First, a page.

Saturday, July 4, 2015

Protocols and there use

In information technology, a protocol is the special set of rules that end points in a telecommunication connection use when they communicate. Protocols specify interactions between the communicating entities. Protocols exist at several levels in a telecommunication connection. Protocols are often described in an industry or international standard.

The Internet Protocol (IP) is the principal communications protocol in the internet protocol suit for relaying datagrams across network boundaries. Its routing function enables internetworking, and essentially establishes the Internet.
TCP/IP is the commonly used nickname for the set of network protocols composing the Internet Protocol suite. Many texts use the term "Internet" to describe both the protocol suite and the global wide-area network. To interconnect your TCP/IP network with other networks, you must obtain a unique IP network number. IP network  numbers are assigned by an organization known as the InterNIC. If hosts on your network are going to participate in the Internet Domain Name system (DNS), you must obtain and register a unique domain name. The InterNIC also handles the registration of domain names under certain top-level domains such as .com, .edu and .gov.

TCP enables applications to communicate with each other as though connected by a physical circuit. TCP sends data in a form that appears to be transmitted in a character-by-character fashion, rather than as discreet packets. This transmission consists of a starting point, which opens the connection, the entire transmission in byte order, and an ending point, which closes the connection.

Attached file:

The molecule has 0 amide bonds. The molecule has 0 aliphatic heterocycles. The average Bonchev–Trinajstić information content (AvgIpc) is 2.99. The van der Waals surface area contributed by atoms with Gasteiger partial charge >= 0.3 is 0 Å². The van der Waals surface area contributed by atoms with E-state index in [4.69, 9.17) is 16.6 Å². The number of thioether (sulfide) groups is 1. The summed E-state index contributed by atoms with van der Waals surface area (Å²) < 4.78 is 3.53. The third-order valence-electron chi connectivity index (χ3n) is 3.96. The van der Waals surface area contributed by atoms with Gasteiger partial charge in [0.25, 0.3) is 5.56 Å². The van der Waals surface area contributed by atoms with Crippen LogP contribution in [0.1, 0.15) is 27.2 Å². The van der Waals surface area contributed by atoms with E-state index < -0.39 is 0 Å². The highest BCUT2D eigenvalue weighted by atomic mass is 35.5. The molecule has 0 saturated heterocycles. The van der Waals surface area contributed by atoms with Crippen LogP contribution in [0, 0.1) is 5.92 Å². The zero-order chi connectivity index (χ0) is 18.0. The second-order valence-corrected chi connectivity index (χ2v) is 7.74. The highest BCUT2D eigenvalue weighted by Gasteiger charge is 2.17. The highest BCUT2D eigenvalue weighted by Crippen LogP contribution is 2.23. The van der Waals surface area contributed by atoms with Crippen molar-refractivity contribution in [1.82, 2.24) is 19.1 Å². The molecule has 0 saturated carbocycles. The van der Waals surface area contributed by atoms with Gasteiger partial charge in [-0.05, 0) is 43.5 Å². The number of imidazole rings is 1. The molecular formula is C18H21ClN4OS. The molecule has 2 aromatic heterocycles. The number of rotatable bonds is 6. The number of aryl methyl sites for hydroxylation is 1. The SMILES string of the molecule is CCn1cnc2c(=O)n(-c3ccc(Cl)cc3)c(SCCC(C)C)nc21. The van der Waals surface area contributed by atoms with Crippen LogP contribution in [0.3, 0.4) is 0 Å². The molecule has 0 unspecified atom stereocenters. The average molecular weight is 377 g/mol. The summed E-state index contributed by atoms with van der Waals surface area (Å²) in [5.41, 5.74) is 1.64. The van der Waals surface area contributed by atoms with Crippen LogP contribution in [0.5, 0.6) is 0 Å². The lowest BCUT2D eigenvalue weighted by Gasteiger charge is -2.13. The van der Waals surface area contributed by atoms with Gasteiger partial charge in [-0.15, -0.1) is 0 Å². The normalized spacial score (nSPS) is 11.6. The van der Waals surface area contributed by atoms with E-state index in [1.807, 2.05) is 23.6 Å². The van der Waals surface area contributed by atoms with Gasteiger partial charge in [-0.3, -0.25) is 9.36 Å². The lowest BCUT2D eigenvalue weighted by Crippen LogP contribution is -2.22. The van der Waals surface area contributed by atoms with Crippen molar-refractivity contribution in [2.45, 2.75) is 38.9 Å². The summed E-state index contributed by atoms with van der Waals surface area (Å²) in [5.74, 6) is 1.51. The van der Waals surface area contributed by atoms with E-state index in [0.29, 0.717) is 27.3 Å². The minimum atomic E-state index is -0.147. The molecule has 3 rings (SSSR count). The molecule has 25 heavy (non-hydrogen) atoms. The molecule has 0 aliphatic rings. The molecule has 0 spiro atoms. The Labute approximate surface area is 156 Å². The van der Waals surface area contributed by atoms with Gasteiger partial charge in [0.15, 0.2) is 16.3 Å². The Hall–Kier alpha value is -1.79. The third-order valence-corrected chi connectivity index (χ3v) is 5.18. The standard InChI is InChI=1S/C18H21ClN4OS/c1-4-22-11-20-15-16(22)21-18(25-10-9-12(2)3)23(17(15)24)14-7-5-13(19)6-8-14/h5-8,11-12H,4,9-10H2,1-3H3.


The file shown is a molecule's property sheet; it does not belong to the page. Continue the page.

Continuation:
TCP attaches a header onto the transmitted data. This header contains a large number of parameters that help processes on the sending machine connect to peer processes on the receiving machine.
TCP confirms that a packet has reached its destination by establishing an end-to-end connection between sending and receiving hosts. TCP is therefore considered a "reliable, connection-oriented" protocol.
UDP, the other transport layer protocol, provides datagram delivery service. It does not provide any means of verifying that connection was ever achieved between receiving and sending hosts. Because UDP eliminates the processes of establishing

and verifying connections, applications that send small amounts of data use it rather than TCP.

RIP is implemented by in.routed, the routing daemon, which automatically starts when the machine boots. When run on a router with the option specified, in.routed fills the kernel routing table with a route to every reachable network and advertises "reachability" through all network interfaces.

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